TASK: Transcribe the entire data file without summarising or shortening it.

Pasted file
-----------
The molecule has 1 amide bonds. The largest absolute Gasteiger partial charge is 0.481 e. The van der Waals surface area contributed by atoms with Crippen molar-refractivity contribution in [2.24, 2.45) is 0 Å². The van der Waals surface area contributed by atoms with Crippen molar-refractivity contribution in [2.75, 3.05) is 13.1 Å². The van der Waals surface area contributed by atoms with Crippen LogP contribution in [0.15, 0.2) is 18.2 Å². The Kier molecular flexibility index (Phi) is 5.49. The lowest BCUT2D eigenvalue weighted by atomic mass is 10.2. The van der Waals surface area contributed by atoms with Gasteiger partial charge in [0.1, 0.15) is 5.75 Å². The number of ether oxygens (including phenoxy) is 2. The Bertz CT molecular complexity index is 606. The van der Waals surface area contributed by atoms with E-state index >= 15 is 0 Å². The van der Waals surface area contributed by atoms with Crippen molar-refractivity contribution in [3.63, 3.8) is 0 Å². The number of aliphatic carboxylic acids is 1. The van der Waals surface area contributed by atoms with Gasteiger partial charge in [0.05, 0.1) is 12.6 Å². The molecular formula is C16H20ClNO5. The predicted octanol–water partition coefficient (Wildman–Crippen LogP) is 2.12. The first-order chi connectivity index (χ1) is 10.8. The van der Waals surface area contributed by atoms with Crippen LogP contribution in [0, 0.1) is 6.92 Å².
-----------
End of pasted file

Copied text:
The molecule has 1 amide bonds. The largest absolute Gasteiger partial charge is 0.481 e. The van der Waals surface area contributed by atoms with Crippen molar-refractivity contribution in [2.24, 2.45) is 0 Å². The van der Waals surface area contributed by atoms with Crippen molar-refractivity contribution in [2.75, 3.05) is 13.1 Å². The van der Waals surface area contributed by atoms with Crippen LogP contribution in [0.15, 0.2) is 18.2 Å². The Kier molecular flexibility index (Phi) is 5.49. The lowest BCUT2D eigenvalue weighted by atomic mass is 10.2. The van der Waals surface area contributed by atoms with Gasteiger partial charge in [0.1, 0.15) is 5.75 Å². The number of ether oxygens (including phenoxy) is 2. The Bertz CT molecular complexity index is 606. The van der Waals surface area contributed by atoms with E-state index >= 15 is 0 Å². The van der Waals surface area contributed by atoms with Crippen molar-refractivity contribution in [3.63, 3.8) is 0 Å². The number of aliphatic carboxylic acids is 1. The van der Waals surface area contributed by atoms with Gasteiger partial charge in [0.05, 0.1) is 12.6 Å². The molecular formula is C16H20ClNO5. The predicted octanol–water partition coefficient (Wildman–Crippen LogP) is 2.12. The first-order chi connectivity index (χ1) is 10.8. The van der Waals surface area contributed by atoms with Crippen LogP contribution in [0, 0.1) is 6.92 Å².